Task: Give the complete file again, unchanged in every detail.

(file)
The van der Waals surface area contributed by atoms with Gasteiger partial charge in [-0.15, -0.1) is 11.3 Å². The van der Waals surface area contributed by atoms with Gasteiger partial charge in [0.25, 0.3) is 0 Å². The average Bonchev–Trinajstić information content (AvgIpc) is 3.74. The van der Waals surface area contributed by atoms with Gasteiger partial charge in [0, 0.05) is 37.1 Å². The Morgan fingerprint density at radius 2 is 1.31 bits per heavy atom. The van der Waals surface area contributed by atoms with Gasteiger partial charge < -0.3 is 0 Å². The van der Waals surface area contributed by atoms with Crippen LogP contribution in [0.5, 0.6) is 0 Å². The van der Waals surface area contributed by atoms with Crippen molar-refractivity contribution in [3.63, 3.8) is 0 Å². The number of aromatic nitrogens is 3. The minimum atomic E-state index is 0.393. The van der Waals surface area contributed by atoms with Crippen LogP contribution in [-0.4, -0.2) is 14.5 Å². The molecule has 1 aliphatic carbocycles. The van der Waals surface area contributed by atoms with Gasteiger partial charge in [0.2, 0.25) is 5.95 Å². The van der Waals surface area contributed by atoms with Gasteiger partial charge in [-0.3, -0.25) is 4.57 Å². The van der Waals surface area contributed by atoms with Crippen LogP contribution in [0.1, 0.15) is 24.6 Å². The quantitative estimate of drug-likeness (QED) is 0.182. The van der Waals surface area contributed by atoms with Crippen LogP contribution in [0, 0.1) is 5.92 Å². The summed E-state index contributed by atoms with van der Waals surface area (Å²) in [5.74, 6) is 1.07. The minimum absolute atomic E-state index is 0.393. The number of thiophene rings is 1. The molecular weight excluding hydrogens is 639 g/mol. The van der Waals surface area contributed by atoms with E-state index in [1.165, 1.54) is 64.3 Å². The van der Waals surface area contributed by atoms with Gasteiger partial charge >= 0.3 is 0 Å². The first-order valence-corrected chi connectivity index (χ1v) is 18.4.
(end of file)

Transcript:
The van der Waals surface area contributed by atoms with Gasteiger partial charge in [-0.15, -0.1) is 11.3 Å². The van der Waals surface area contributed by atoms with Gasteiger partial charge in [0.25, 0.3) is 0 Å². The average Bonchev–Trinajstić information content (AvgIpc) is 3.74. The van der Waals surface area contributed by atoms with Gasteiger partial charge in [0, 0.05) is 37.1 Å². The Morgan fingerprint density at radius 2 is 1.31 bits per heavy atom. The van der Waals surface area contributed by atoms with Gasteiger partial charge < -0.3 is 0 Å². The van der Waals surface area contributed by atoms with Crippen LogP contribution in [0.5, 0.6) is 0 Å². The van der Waals surface area contributed by atoms with Crippen molar-refractivity contribution in [3.63, 3.8) is 0 Å². The number of aromatic nitrogens is 3. The minimum atomic E-state index is 0.393. The van der Waals surface area contributed by atoms with Crippen LogP contribution in [-0.4, -0.2) is 14.5 Å². The molecule has 1 aliphatic carbocycles. The van der Waals surface area contributed by atoms with Gasteiger partial charge in [0.2, 0.25) is 5.95 Å². The van der Waals surface area contributed by atoms with Gasteiger partial charge in [-0.3, -0.25) is 4.57 Å². The van der Waals surface area contributed by atoms with Crippen LogP contribution in [0.1, 0.15) is 24.6 Å². The quantitative estimate of drug-likeness (QED) is 0.182. The van der Waals surface area contributed by atoms with Crippen LogP contribution in [0, 0.1) is 5.92 Å². The summed E-state index contributed by atoms with van der Waals surface area (Å²) in [5.74, 6) is 1.07. The minimum absolute atomic E-state index is 0.393. The number of thiophene rings is 1. The molecular weight excluding hydrogens is 639 g/mol. The van der Waals surface area contributed by atoms with E-state index in [1.165, 1.54) is 64.3 Å². The van der Waals surface area contributed by atoms with Gasteiger partial charge >= 0.3 is 0 Å². The first-order valence-corrected chi connectivity index (χ1v) is 18.4.